Q. What happens when an EAB is found stuck on a purple trap?
A. The insect is collected from the trap and is cleaned and sent to a USDA insect identifier for verification. We then communicate any verifications of EAB to the appropriate State officials.
Q. If a trap is in my area, does that mean EAB is there?
A. No. A trap located in your community does not mean EAB is present, it just means we are looking for the beetle. The goal of the 2017 EAB Survey is to define the outer boundaries of infested areas, locate new EAB infestations, and identify locations best suited for biological control releases.
Q. What were the results of the 2016 EAB Survey?
A. The 2016 survey resulted in the detection of EAB in 26 new counties outside the Federal quarantine area. The new detections occurred in Alabama, Arkansas, Delaware, Georgia, Kansas, Louisiana, Minnesota, Nebraska, Oklahoma, Tennessee, Texas, and Wisconsin.
Of these 26 new detections, 18 (69 percent) resulted from using a purple trap. The other eight (31 percent) detections resulted from an alert citizen or State partner spotting and reporting signs of EAB damage.
The 2016 survey activities continued to elevate public awareness about the EAB program. Survey personnel setting and monitoring the traps in cities and towns created opportunities for discussion. The highly visible purple traps stimulated public interest and garnered media attention. As a result of the new detections, federal and state EAB quarantines were expanded or established. These quarantines prevent the human-assisted spread of EAB by regulating the conditions under which various items, including all hardwood firewood and any ash tree material, may be transported out of the quarantined areas.
In addition, the 2016 EAB survey results gave data to support biological control management and direct field personnel to appropriate locations for parasitoid (stingless wasp) releases. Survey activities also allowed the EAB pro¬gram to monitor the outer boundaries of infested areas. This information helped guide decisions on trap placement for the EAB survey in 2017.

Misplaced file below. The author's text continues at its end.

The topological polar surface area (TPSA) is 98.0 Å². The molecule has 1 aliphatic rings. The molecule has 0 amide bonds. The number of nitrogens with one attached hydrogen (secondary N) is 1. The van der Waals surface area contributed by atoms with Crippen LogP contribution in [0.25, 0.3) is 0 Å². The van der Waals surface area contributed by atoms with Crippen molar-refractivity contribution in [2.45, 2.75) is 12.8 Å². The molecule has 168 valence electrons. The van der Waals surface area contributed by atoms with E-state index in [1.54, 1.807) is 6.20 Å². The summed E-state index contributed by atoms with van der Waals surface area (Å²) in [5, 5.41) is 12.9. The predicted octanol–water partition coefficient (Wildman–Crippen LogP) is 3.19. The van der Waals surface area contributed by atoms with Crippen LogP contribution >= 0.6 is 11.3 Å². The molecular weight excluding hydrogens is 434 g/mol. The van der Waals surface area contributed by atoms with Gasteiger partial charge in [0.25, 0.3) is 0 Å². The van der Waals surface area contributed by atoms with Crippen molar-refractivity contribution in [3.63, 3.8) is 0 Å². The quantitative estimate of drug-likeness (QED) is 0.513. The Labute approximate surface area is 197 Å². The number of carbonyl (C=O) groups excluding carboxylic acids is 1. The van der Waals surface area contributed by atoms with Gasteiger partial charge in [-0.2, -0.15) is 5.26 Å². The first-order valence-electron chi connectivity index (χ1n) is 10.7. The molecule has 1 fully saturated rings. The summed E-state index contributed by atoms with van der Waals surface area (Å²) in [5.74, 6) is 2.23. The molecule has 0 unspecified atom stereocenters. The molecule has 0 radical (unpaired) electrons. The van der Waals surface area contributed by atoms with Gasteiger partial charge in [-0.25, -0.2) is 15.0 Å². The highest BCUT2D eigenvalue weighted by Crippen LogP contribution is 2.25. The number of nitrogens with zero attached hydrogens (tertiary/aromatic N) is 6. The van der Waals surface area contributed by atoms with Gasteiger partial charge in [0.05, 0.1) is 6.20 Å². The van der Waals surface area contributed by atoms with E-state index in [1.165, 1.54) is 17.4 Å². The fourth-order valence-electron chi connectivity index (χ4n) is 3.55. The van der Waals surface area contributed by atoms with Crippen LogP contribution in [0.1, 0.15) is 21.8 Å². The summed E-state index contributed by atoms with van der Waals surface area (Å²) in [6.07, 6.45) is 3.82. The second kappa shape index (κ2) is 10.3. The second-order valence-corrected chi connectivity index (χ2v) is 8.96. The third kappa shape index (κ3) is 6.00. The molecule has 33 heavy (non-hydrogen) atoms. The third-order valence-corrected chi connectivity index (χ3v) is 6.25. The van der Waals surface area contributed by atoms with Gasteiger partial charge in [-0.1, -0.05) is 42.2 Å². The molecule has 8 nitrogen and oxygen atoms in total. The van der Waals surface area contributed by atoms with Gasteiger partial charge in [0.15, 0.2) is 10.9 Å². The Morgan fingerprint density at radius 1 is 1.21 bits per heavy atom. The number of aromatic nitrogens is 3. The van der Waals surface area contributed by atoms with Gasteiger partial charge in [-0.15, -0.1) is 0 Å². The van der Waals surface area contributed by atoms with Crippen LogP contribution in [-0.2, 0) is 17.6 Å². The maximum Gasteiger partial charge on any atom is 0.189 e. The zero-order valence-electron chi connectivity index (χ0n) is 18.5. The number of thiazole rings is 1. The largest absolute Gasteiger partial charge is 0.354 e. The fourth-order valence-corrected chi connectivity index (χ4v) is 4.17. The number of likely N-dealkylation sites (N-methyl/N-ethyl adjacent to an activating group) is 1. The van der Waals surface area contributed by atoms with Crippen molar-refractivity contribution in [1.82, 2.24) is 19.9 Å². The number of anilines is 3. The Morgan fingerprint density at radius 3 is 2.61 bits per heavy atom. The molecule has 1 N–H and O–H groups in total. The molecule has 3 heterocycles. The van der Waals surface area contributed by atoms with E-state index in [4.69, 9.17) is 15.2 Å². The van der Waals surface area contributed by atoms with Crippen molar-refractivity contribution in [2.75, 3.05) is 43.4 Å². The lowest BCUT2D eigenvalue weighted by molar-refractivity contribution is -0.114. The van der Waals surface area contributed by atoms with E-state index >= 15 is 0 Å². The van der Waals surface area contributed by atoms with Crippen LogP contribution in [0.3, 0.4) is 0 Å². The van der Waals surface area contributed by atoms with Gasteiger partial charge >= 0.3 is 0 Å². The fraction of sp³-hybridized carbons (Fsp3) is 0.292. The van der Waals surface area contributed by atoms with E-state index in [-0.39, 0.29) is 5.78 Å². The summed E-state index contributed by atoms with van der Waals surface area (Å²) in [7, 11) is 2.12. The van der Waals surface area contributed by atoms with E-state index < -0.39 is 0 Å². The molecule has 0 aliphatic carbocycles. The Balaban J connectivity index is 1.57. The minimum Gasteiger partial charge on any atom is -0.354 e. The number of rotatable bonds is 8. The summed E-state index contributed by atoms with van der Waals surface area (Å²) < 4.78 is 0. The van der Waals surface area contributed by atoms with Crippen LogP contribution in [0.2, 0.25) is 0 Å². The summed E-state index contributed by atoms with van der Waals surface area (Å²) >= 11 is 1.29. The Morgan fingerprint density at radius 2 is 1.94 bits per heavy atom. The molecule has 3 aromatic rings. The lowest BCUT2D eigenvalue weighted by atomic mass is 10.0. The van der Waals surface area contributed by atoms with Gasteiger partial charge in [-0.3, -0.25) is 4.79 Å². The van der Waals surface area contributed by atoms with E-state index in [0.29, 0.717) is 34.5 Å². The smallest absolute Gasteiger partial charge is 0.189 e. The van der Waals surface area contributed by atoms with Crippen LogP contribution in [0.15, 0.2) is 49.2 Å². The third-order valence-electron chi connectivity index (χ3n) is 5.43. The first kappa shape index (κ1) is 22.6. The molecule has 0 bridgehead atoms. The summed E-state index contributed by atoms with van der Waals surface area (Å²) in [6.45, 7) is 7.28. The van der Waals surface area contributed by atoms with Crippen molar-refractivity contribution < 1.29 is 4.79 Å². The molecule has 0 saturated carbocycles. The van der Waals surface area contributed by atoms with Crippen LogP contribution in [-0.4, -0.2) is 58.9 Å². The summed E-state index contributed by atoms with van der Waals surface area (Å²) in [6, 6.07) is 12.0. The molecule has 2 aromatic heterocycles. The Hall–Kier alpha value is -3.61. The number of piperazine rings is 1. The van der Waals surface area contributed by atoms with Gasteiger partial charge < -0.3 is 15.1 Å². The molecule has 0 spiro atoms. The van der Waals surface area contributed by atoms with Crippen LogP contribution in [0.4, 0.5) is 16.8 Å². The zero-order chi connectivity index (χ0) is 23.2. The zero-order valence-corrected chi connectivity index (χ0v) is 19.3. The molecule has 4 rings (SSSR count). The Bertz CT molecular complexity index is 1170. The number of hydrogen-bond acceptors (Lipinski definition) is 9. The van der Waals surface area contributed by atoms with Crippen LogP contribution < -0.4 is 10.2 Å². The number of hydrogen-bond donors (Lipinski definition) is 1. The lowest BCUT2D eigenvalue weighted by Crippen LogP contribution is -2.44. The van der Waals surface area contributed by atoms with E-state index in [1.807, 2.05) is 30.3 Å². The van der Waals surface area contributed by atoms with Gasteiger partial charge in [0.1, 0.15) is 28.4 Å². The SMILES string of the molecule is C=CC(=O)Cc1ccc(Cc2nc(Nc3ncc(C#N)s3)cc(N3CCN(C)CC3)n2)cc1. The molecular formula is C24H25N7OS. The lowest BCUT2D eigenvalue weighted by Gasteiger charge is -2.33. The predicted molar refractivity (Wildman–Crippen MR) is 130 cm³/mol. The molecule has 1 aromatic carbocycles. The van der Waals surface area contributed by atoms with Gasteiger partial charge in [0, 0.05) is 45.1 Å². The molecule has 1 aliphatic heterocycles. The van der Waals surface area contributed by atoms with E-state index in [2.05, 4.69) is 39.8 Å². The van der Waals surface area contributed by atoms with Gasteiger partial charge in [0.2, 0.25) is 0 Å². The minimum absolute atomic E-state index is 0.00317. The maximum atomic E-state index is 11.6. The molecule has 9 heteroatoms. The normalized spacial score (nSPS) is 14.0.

Q. What determines where a trap is set?
A. The 2017 EAB Survey uses a computer model to generate a risk-based sampling design that identifies optimal locations to survey for EAB. The model analyzes a collection of environmental variables (e.g., soil moisture, land elevation, terrain) and EAB program variables (e.g., historical EAB survey data, targeted high-risk areas, pest pathways, scientific literature). The end product is a grid map that identifies locations where the likelihood of detecting EAB is greatest, as well as locations where we can gain the most information to improve the model for future sampling.
More information is available in the 2017 EAB Survey Guidelines document. To download a copy, go to www.aphis.usda.gov/plant-health/eab and click on “2017 EAB Survey Guidelines” under the “Pest Management” section.
Q. What are the benefits of the risk-based survey sampling design?
A. The risk-based sampling design is objective, transparent, and science-based. It preselects geographic locations to deploy EAB traps where there is the highest likelihood of detecting EAB. The expected benefits of the 2017 EAB survey include:
An objective and transparent process to quantify risk and select trap locations.
Q. Will traps be set in areas not selected by the model?
A. Yes, some traps will be set in discretionary locations based on local conditions, involving terrain, and ash tree availability.
Q. Are the traps safe?
A. The traps pose no risk to people or pets, however they are covered with non-toxic glue and can be extremely sticky if touched. The traps will be in ash trees throughout the summer—please do not disturb them. If you see a trap on the ground, please call toll-free USDA EAB hotline at 1-866-322-4512 to report it. If you call outside of regular business hours, leave your name, telephone number, State, and location of the fallen trap.
Q. What can I do to support the 2017 EAB Survey program?
A. Please talk to your family and friends about the EAB survey to raise awareness. If you see one of the traps on the ground or damaged, call the toll-free USDA EAB hotline at 1-866-322-4512. Please become familiar with the signs and symptoms of an EAB infestation and inspect your own trees. Lastly, don’t move firewood; a prudent alternative is to only purchase USDA- or State-certified, treated, and labeled firewood. The public contributes significantly to the quality of the EAB survey and the overall program. We value your efforts and appreciate your support.